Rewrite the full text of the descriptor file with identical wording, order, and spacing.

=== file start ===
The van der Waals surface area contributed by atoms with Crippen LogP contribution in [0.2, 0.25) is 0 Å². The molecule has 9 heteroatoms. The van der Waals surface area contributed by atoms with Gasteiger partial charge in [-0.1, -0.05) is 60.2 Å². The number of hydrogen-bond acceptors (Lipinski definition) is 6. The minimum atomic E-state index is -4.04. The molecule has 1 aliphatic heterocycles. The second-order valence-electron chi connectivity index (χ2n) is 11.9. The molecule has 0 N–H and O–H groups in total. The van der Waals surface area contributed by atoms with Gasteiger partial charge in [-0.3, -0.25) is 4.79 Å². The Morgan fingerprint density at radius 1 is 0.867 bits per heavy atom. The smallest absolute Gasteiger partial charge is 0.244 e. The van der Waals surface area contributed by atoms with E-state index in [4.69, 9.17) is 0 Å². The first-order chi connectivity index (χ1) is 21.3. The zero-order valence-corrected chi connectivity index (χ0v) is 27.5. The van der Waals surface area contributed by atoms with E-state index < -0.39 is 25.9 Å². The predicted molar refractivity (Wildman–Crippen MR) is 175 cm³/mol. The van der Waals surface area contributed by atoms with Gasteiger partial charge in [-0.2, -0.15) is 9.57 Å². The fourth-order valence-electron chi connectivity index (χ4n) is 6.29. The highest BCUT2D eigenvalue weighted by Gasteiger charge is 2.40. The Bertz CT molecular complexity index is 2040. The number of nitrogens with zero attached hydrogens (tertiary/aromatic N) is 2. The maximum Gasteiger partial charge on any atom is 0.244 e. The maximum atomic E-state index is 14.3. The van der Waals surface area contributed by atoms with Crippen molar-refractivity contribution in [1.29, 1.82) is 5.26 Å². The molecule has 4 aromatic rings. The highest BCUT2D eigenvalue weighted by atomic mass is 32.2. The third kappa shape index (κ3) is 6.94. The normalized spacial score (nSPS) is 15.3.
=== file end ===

The van der Waals surface area contributed by atoms with Crippen LogP contribution in [0.2, 0.25) is 0 Å². The molecule has 9 heteroatoms. The van der Waals surface area contributed by atoms with Gasteiger partial charge in [-0.1, -0.05) is 60.2 Å². The number of hydrogen-bond acceptors (Lipinski definition) is 6. The minimum atomic E-state index is -4.04. The molecule has 1 aliphatic heterocycles. The second-order valence-electron chi connectivity index (χ2n) is 11.9. The molecule has 0 N–H and O–H groups in total. The van der Waals surface area contributed by atoms with Gasteiger partial charge in [-0.3, -0.25) is 4.79 Å². The Morgan fingerprint density at radius 1 is 0.867 bits per heavy atom. The smallest absolute Gasteiger partial charge is 0.244 e. The van der Waals surface area contributed by atoms with E-state index in [4.69, 9.17) is 0 Å². The first-order chi connectivity index (χ1) is 21.3. The zero-order valence-corrected chi connectivity index (χ0v) is 27.5. The van der Waals surface area contributed by atoms with E-state index < -0.39 is 25.9 Å². The predicted molar refractivity (Wildman–Crippen MR) is 175 cm³/mol. The van der Waals surface area contributed by atoms with Gasteiger partial charge in [-0.2, -0.15) is 9.57 Å². The fourth-order valence-electron chi connectivity index (χ4n) is 6.29. The highest BCUT2D eigenvalue weighted by Gasteiger charge is 2.40. The Bertz CT molecular complexity index is 2040. The number of nitrogens with zero attached hydrogens (tertiary/aromatic N) is 2. The maximum Gasteiger partial charge on any atom is 0.244 e. The maximum atomic E-state index is 14.3. The van der Waals surface area contributed by atoms with Crippen molar-refractivity contribution in [1.29, 1.82) is 5.26 Å². The molecule has 4 aromatic rings. The highest BCUT2D eigenvalue weighted by atomic mass is 32.2. The third kappa shape index (κ3) is 6.94. The normalized spacial score (nSPS) is 15.3.